The Bonsai Society of Upstate New York is holding their 44th Upstate New York Bonsai Exhibition on May 27-28, 2017 at the Monroe Community Hospital in Rochester, New York. Some of the finest bonsai in New York state will be on display for the public to enjoy and learn from too.
These photos are from past Upstate New York Bonsai Exhibitions, since this year’s has not even been set up yet. Since this is a society show, bonsai from all levels of development will be displayed from our membership.
New this year is a special display of masterpiece satsuki azalea bonsai from Melvyn Goldstein from Cleveland, Ohio. He is bringing a van load of some of his finest satsuki bonsai to share with viewers. This group of azaleas blooms later on in the season, so our show dates have slightly been adjusted to display the colorful blossoms.
Many of our members have excellent shohin bonsai and this special group of bonsai will be well represented. If you like shohin bonsai, join us for the US National Shohin Bonsai Exhibition next month in Kannapolis, North Carolina. More information can be found here: http://www.internationalbonsai.com/page/493925678
As in the past members from the Upstate New York Suiseki Study Group will have a display of stones collected in New York and also from Japan. The local chapter of Ikebana International will also have some of their beautiful arrangements to share too.
Two demonstrations at 2pm on each day will be presented. Marc Arpag, noted bonsai artist and President of the organization will be on Saturday. While on Sunday, Jerome Cushman and other accredited teachers from Ikebana International will demonstrate their art. Bonsai videos will be shown throughout the day, except when the formal demonstrations are being conducted.
A large sales area featuring bonsai, pre-bonsai, tools, shohin bonsai, display tables, collected trees and more will also be in a separate section of the large auditorium.
2017 SPRING OPEN HOUSE
My garden will be open to the public on Saturday & Sunday, May 27-28, 2017, in Rochester, New York. It is a short 15 minute drive to the Upstate New York Bonsai Exhibition. Newly created bonsai from this spring, plus many more transplanted into new containers can be seen and studied in my garden which features bonsai of all sizes, stages of development, numerous unusual species and all price ranges of course. All of this is in a unique garden featuring classical bonsai framed by unusual species, including a large wisteria in front of the house featuring blossoms OVER 3 FEET long. Bonsai, supplies and more will be on sale too!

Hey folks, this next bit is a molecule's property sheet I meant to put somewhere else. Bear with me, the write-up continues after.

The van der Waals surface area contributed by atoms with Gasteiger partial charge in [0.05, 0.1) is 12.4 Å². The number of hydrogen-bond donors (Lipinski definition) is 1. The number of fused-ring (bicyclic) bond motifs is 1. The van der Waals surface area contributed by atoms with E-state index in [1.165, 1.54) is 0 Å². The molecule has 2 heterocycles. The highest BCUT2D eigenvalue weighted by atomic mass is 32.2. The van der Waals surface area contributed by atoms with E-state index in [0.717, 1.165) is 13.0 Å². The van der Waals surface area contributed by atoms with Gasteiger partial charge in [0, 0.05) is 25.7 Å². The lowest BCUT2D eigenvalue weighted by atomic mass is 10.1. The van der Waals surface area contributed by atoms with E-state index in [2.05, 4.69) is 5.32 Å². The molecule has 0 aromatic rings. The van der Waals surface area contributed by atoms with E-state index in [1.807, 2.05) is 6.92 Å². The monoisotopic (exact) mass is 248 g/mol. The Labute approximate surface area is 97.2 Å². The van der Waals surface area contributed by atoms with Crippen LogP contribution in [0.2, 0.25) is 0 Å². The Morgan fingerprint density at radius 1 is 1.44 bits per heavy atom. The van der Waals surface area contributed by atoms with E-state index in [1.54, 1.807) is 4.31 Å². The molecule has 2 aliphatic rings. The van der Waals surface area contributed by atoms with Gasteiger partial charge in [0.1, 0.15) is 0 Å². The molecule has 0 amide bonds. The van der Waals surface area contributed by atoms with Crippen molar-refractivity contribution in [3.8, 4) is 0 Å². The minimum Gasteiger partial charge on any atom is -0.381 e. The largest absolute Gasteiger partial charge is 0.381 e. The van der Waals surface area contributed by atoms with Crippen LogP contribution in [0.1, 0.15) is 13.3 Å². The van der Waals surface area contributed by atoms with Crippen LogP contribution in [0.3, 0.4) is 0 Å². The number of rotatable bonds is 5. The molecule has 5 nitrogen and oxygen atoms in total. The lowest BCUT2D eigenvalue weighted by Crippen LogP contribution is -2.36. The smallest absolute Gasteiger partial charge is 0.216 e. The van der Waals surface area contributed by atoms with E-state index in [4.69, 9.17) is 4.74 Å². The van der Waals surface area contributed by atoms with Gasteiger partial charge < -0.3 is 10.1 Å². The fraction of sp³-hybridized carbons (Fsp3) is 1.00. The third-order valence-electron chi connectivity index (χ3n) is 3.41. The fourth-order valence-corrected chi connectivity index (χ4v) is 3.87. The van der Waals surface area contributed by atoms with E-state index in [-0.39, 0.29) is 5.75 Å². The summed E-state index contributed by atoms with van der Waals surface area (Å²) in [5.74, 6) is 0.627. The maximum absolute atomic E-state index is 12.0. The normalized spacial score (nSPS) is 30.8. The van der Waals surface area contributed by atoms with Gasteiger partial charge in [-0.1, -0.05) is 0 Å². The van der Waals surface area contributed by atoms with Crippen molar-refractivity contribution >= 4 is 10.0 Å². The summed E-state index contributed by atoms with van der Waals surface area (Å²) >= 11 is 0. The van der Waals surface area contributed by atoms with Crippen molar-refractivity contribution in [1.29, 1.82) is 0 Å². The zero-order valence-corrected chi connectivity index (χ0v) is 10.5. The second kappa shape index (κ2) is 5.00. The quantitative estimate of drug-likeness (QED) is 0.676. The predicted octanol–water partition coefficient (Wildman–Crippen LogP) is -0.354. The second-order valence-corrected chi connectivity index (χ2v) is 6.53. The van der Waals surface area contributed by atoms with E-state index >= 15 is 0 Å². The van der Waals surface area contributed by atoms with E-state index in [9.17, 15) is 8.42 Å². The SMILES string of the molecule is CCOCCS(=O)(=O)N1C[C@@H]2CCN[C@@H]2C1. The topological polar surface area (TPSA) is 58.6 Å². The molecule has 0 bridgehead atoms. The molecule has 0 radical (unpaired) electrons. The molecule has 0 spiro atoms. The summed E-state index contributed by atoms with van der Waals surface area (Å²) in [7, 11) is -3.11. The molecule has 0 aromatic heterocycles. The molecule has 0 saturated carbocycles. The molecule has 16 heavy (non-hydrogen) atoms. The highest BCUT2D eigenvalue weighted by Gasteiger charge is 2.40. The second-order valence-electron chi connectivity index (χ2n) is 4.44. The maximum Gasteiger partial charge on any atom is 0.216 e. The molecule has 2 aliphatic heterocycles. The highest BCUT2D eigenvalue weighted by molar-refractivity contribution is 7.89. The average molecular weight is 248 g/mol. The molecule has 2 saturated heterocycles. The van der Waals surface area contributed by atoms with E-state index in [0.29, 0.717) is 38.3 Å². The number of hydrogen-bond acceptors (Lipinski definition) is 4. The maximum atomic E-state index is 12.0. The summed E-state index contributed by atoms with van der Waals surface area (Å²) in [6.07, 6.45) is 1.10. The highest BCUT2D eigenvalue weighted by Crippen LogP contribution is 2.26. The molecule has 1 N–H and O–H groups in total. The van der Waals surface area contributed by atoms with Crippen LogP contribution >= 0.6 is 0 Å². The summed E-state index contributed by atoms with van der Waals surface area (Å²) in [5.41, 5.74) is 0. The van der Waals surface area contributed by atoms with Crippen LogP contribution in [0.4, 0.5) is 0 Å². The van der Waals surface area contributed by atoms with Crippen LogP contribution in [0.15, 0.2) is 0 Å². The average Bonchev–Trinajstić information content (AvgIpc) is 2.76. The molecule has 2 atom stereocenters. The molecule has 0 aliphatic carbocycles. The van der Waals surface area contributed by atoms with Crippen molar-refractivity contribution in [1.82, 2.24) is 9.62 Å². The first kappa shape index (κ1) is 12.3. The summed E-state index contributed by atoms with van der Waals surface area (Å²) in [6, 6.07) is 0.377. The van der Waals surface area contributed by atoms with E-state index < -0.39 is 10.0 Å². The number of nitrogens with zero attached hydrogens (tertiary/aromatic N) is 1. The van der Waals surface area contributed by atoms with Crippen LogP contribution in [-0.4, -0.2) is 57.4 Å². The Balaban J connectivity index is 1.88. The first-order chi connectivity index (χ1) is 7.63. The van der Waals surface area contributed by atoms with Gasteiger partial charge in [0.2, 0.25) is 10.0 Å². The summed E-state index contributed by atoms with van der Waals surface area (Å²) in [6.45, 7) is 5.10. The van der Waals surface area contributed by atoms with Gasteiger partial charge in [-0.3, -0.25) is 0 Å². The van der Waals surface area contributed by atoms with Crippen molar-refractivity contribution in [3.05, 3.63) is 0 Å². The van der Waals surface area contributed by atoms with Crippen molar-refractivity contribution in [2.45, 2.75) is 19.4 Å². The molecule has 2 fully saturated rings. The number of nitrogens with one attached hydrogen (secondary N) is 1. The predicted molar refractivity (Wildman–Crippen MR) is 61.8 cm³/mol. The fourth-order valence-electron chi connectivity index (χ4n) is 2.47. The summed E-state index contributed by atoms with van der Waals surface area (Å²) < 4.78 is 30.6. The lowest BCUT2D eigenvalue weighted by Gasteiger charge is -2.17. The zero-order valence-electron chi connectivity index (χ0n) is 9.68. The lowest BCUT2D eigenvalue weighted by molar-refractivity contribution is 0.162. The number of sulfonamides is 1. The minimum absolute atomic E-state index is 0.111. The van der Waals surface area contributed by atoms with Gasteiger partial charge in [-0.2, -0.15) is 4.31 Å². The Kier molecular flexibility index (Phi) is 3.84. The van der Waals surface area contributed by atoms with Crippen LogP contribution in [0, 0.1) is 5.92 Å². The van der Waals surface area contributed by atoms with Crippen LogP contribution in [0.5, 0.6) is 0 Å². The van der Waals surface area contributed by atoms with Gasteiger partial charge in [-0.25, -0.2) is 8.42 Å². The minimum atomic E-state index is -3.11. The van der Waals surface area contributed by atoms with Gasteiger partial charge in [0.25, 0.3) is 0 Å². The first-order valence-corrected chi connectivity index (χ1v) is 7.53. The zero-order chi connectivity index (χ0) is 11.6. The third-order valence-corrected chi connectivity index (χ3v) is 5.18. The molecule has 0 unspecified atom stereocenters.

Join us this weekend to get your bonsai fix, especially if you are in driving distance from Rochester. It’s a great bonsai destination for the Memorial Day holiday weekend!
A few last photos from Kora’s and my World Bonsai Convention Tour.
Have I got a deal for you! Seiji Morimae is also a great auctioneer. Sold to Ron…. again
Kanazawa garden and castle
Kanazawa produces 99% of Japan’s gold. Some was left after restoring the Golden Pavilion so they use it on ice cream. Diane asked if I was going to be the golden goose laying gold eggs…. no comment
My great roommate Jason
Sink in a public restroom. I felt kind of funny taking photos in the restroom. Look, this toilet also plays music!
We had two English bouncers at the convention reception.
Azalea on a street in front of a residence
Tomohiro Masumi watering his shohin bonsai at Koju-en Bonsai Garden
View from the rooftop of Koju-en Bonsai Garden
Mr. Masumi’s father and Ron
Yosuke Omizu in his garden which features shohin bonsai
$170 Crabs at a fish market. We had sushi, of course.
I hope you enjoyed my photos as much as I did taking and sharing them with you
Last week we visited several of the bonsai gardens in Omiya Bonsai Village. Our first stop was the garden of Masahiko Kimura. Of course there were magnificent masterpiece bonsai as always with heavy interesting trunks featuring sculptured dead wood and refined branching.
However, I noticed something new, rock plantings, and lots of them. The first demonstration at the 8th World Bonsai Convention was presented by Mr. Kimura who showed how to create a clinging-to-a-rock bonsai. He used a rather tall rock he made and planted several Sargent junipers grown from airlayers. The trees were already trained and Mr. Kimura planted them in shallow crevasses he designed in the stone. During his visits to China he was very impressed with the tall narrow mountains and wanted to create a similar, but refined scene.
His garden featured several size clinging-to-a-rock planting created using artificial stones he made planted with Sargent junipers and Tsuyama hinoki cypress. They were quite impressive because of their great size and suggestive beauty. Most of them were not displayed in his garden a few months earlier. He must have been quite busy. Perhaps these creations are more affordable for customers to purchase than the old collected evergreen bonsai he is well known for.